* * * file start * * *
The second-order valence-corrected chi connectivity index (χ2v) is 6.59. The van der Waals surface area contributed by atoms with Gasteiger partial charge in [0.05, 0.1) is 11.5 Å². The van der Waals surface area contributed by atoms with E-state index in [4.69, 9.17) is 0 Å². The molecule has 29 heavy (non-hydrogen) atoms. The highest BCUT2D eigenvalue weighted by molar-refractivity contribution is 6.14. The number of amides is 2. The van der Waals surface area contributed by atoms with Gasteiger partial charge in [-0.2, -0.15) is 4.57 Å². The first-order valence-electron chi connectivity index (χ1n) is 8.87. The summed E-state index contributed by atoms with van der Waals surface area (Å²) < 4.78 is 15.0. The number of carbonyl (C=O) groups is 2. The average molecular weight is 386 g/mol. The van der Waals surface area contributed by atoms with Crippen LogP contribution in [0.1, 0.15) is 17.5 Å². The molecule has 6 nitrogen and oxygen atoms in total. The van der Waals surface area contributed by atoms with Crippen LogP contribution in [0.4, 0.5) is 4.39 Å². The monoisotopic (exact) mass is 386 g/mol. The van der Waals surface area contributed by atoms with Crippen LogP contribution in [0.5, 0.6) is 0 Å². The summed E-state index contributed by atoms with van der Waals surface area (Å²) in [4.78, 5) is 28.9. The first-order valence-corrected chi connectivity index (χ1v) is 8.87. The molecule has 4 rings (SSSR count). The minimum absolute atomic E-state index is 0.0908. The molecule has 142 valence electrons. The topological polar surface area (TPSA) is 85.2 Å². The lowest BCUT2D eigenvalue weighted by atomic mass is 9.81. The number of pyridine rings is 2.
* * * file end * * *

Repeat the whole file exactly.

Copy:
The second-order valence-corrected chi connectivity index (χ2v) is 6.59. The van der Waals surface area contributed by atoms with Gasteiger partial charge in [0.05, 0.1) is 11.5 Å². The van der Waals surface area contributed by atoms with E-state index in [4.69, 9.17) is 0 Å². The molecule has 29 heavy (non-hydrogen) atoms. The highest BCUT2D eigenvalue weighted by molar-refractivity contribution is 6.14. The number of amides is 2. The van der Waals surface area contributed by atoms with Gasteiger partial charge in [-0.2, -0.15) is 4.57 Å². The first-order valence-electron chi connectivity index (χ1n) is 8.87. The summed E-state index contributed by atoms with van der Waals surface area (Å²) < 4.78 is 15.0. The number of carbonyl (C=O) groups is 2. The average molecular weight is 386 g/mol. The van der Waals surface area contributed by atoms with Crippen LogP contribution in [0.1, 0.15) is 17.5 Å². The molecule has 6 nitrogen and oxygen atoms in total. The van der Waals surface area contributed by atoms with Crippen LogP contribution in [0.4, 0.5) is 4.39 Å². The monoisotopic (exact) mass is 386 g/mol. The van der Waals surface area contributed by atoms with Crippen LogP contribution in [0.5, 0.6) is 0 Å². The summed E-state index contributed by atoms with van der Waals surface area (Å²) in [4.78, 5) is 28.9. The first-order valence-corrected chi connectivity index (χ1v) is 8.87. The molecule has 4 rings (SSSR count). The minimum absolute atomic E-state index is 0.0908. The molecule has 142 valence electrons. The topological polar surface area (TPSA) is 85.2 Å². The lowest BCUT2D eigenvalue weighted by atomic mass is 9.81. The number of pyridine rings is 2.